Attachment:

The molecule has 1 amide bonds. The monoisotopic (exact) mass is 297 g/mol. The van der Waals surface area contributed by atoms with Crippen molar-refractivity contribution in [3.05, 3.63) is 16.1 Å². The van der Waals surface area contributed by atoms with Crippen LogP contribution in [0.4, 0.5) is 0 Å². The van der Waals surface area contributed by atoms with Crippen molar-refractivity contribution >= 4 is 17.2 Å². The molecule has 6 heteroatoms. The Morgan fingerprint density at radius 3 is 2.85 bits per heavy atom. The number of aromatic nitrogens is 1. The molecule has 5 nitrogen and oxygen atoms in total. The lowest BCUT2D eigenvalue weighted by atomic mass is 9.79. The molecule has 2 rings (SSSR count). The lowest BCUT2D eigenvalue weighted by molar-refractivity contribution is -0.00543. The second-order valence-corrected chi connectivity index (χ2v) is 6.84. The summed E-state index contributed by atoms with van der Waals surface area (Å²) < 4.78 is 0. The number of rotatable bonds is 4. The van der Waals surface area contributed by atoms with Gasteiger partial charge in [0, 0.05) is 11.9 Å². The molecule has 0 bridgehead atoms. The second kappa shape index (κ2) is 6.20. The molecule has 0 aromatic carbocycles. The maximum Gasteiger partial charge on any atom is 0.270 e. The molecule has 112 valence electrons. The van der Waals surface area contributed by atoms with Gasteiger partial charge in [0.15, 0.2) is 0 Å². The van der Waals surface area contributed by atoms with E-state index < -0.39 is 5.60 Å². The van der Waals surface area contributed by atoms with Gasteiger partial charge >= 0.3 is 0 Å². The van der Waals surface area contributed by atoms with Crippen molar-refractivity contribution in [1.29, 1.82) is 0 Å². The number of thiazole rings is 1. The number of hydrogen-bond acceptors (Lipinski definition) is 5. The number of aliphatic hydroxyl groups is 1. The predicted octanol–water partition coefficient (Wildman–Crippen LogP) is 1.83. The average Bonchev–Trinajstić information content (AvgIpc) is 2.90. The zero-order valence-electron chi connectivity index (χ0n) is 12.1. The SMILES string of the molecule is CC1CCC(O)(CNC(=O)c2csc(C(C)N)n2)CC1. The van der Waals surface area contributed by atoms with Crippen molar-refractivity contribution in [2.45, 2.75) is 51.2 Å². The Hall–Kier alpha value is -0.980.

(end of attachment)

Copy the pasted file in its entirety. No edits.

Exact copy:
The molecule has 1 amide bonds. The monoisotopic (exact) mass is 297 g/mol. The van der Waals surface area contributed by atoms with Crippen molar-refractivity contribution in [3.05, 3.63) is 16.1 Å². The van der Waals surface area contributed by atoms with Crippen LogP contribution in [0.4, 0.5) is 0 Å². The van der Waals surface area contributed by atoms with Crippen molar-refractivity contribution >= 4 is 17.2 Å². The molecule has 6 heteroatoms. The Morgan fingerprint density at radius 3 is 2.85 bits per heavy atom. The number of aromatic nitrogens is 1. The molecule has 5 nitrogen and oxygen atoms in total. The lowest BCUT2D eigenvalue weighted by atomic mass is 9.79. The molecule has 2 rings (SSSR count). The lowest BCUT2D eigenvalue weighted by molar-refractivity contribution is -0.00543. The second-order valence-corrected chi connectivity index (χ2v) is 6.84. The summed E-state index contributed by atoms with van der Waals surface area (Å²) < 4.78 is 0. The number of rotatable bonds is 4. The van der Waals surface area contributed by atoms with Gasteiger partial charge in [0, 0.05) is 11.9 Å². The molecule has 0 bridgehead atoms. The second kappa shape index (κ2) is 6.20. The molecule has 0 aromatic carbocycles. The maximum Gasteiger partial charge on any atom is 0.270 e. The molecule has 112 valence electrons. The van der Waals surface area contributed by atoms with Gasteiger partial charge in [0.15, 0.2) is 0 Å². The van der Waals surface area contributed by atoms with E-state index < -0.39 is 5.60 Å². The van der Waals surface area contributed by atoms with Gasteiger partial charge >= 0.3 is 0 Å². The van der Waals surface area contributed by atoms with Crippen molar-refractivity contribution in [1.29, 1.82) is 0 Å². The number of thiazole rings is 1. The number of hydrogen-bond acceptors (Lipinski definition) is 5. The number of aliphatic hydroxyl groups is 1. The predicted octanol–water partition coefficient (Wildman–Crippen LogP) is 1.83. The average Bonchev–Trinajstić information content (AvgIpc) is 2.90. The zero-order valence-electron chi connectivity index (χ0n) is 12.1. The SMILES string of the molecule is CC1CCC(O)(CNC(=O)c2csc(C(C)N)n2)CC1. The van der Waals surface area contributed by atoms with Crippen molar-refractivity contribution in [2.45, 2.75) is 51.2 Å². The Hall–Kier alpha value is -0.980.